Ethical Considerations for Personal Support Workers And Ethical Competence in the Personal Support Worker’s Profession

Introduction

Personal support workers are a broad category of social workers that work in health care to provide support such as home care. They are considered to be low wage and insecure jobs as postulated by (Katherine Z. and Mike Saks, 2017).This is because of the position they hold in the labour market given the oversupply of labour making them to be perceived as short term jobs with rights that are limited and with a status of minority. Due to this, personal support worker’s must increasingly face complex ethical consideration; however, the profession also offers significant employment opportunities as well as opportunities for professional development contrary to popular belief.

Ethical considerations for personal support workers

The profession of personal support workers involves supporting patients. This means that these workers are faced with decisions that they have to make in regard to social care and the clinical care of patients with some of this decisions presenting ethical dilemmas (David S., 2012) in that they are not as clear for them. It is therefore prudent to have well vetted and qualified staff as personal support workers in since some of their decisions may rely on their own judgements (David S., 2012) rather than text book instructions on how to go about certain dilemmas.

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Ethics is a major issue in health care to which the ethical principle approach should be employed (Stanford, 2019).Bioethicists postulate that for any practice in medicine to be considered ethically sound, it must meet the four considerations or principles (David S., 2012) which are autonomy,justice,beneficence and non-maleficence.

In autonomy, every client or patient is deemed to be independent in thought and should be governed by self-rule whilst being aided to make informed decisions (David S., 2012).When a personal support worker listens and executes a clients or patient’s wishes, they are upholding the principle of autonomy. Personal support workers should be careful to always relay information that would enable patients or clients to make informed decisions. Beneficence as an ethical principle is concerned with basically doing what is right whilst giving good care to others. Beneficence simply means acting in a way that encourages the general wellbeing of your fellow people that you may come across. The personal support worker should always strive to provide the utmost best care to his patients that will go a long way in benefitting them in their health and emotional wellbeing (David S., 2012).The care also has to be in line with the procedures and policies that are outline whilst keeping the client at the heart of the  service (David S., 2012).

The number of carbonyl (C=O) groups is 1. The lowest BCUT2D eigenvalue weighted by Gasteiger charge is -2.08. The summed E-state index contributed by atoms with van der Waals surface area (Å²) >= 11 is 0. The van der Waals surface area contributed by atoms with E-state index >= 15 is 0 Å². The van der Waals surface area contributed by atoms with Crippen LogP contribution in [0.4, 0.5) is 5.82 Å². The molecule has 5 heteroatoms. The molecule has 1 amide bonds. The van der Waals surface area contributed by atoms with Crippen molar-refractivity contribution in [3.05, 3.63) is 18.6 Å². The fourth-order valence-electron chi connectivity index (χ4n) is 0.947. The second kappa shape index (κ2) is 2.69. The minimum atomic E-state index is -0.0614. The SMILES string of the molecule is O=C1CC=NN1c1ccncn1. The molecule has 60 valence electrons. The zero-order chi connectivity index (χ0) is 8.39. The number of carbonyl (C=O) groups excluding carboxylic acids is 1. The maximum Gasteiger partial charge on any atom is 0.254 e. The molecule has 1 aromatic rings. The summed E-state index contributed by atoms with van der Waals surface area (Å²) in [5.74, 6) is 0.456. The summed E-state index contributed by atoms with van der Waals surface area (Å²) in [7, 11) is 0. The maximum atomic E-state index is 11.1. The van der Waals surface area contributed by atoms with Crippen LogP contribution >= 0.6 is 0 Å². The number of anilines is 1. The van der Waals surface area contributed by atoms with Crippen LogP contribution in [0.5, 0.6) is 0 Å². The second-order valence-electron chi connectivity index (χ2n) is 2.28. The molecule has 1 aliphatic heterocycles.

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Non maleficence as the third ethical principle is concerned with actively abstaining from harming others to which personal support workers are expected not to inflict harm on patients or clients but rather do the opposite (David S., 2012). They are therefore required to observe safety of their clients or patients and their families and the wider public as well as themselves.